Here at Health Debate, we’re always on the lookout for new developments within the health industry. Medical and scientific advancements are made every day and only a handful of notable achievements and breakthroughs make the mainstream news. Health Debate seeks to shed light on the topics that too often miss the spotlight, so here are 10 of our personal favourite medical news stories from across the globe:
Eating whole grains cane prevent type 2 diabetes
Medical News Today recently reported that people who eat whole grains on a day-to-day basis are far less likely to develop type 2 diabetes. Scientists at Chalmers University of Technology in Gothenburg worked for many years and carried out research on tens of thousands of people in order to grasp a firmer understanding of whether eating whole grains can influence a person’s risk of type 2 diabetes.
Their research discovered that eating any type of whole grain daily help to keep type 2 diabetes away. Professor Landberg and his team claim that “there has not been one study that indicates eating whole grains on a daily basis leads to any negative health effects.”
Only last month Barnes and Noble (currently the largest book retailer in the US) revealed that their anxiety-focused books had seen a massive sales increase over the last year. In fact, they claimed that they had seen a 25% increase in sales since June 2017.
Does this surge in sales indicate anxiety is on the rise? The American Psychiatric Association ran a poll on 1,000 US citizens in 2017 and their research claimed that millennials were the most anxious generation. Similarly, the same poll was conducted in 2018 and anxiety cases had risen a further 5%, with millennials remaining at the top of the pile.
How to tell if stress is impacting your sleep
It’s now common knowledge that everyone should aim to get 7-9 hours sleep every night, but can stress lead to erratic sleeping patterns?
Recent reports conducted by the Centers for Disease Control and Prevention show that over 35% of US adults actually hit less than 7 hours sleep. Experts similarly warn that consistent lack of sleep can result in lasting physical and mental health issues. While one night’s bad sleep isn’t going to cause any long-lasting damage, persistent sleep deprivation, however, will.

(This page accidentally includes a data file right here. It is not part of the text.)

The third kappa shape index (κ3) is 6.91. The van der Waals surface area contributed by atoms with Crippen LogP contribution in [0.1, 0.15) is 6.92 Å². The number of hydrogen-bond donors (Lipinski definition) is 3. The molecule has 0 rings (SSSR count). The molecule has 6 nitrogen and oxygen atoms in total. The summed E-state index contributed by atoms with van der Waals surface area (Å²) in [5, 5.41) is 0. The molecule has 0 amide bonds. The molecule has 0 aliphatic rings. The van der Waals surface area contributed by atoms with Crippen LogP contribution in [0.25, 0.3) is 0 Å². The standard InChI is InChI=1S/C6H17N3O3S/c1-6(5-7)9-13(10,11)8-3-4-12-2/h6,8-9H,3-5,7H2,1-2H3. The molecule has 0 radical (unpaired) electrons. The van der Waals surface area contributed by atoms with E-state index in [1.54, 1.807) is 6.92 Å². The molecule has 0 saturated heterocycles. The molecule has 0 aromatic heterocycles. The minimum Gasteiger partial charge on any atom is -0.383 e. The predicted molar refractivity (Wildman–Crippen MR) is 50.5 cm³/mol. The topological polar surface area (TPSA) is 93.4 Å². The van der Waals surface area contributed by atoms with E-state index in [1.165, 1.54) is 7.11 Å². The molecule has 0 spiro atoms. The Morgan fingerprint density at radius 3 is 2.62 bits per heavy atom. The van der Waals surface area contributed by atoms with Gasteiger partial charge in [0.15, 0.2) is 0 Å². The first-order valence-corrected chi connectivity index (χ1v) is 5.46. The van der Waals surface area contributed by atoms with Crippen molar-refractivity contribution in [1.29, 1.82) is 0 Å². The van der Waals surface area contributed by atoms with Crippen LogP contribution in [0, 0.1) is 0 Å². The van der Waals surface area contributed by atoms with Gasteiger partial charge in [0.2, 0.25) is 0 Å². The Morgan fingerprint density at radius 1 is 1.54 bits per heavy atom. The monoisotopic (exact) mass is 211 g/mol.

The takeaway from the research is that lowering stress levels before going to sleep will drastically improve both the duration and the quality of their sleep. Implementing simple lifestyle changes such as consistent exercise, diet, socialising and lowering caffeine intake will lower stress levels and enhance your sleeping routine. Stress and sleep are linked, and it is vitally important that those who do suffer with sleeping for 7-9 hours seek ways to improve their lifestyle in order to reach the recommended sleeping hours.
New Study NHS cancels one in seven major operations on the day of surgery
A seven-day “snapshot” study revealed the impact of how minimal staff and hospital bed shortages are leading to on-the-day cancellations and therefore bigger waiting lists. The snapshot detailed one week in Spring where staff were asked to record any and all cancellations and delays for the study. The results highlighted that patients waiting for major operations (involving an overnight stay and use of a bed) are cancelled more frequently than those who are able to leave the hospital on the day of their operation.
Due to this, doctors are having to prioritise emergency operations such as cancer operations and births. Therefore, those who do not require immediate medical attention are forced further down the waiting list.
However, a spokesperson did state that only a “tiny minority of operations – just one in 100 – is cancelled on the day, and this report provides only a selective, limited snapshot of surgery in England, where the NHS is funding more routine operations and more people are undergoing treatment than the year before.”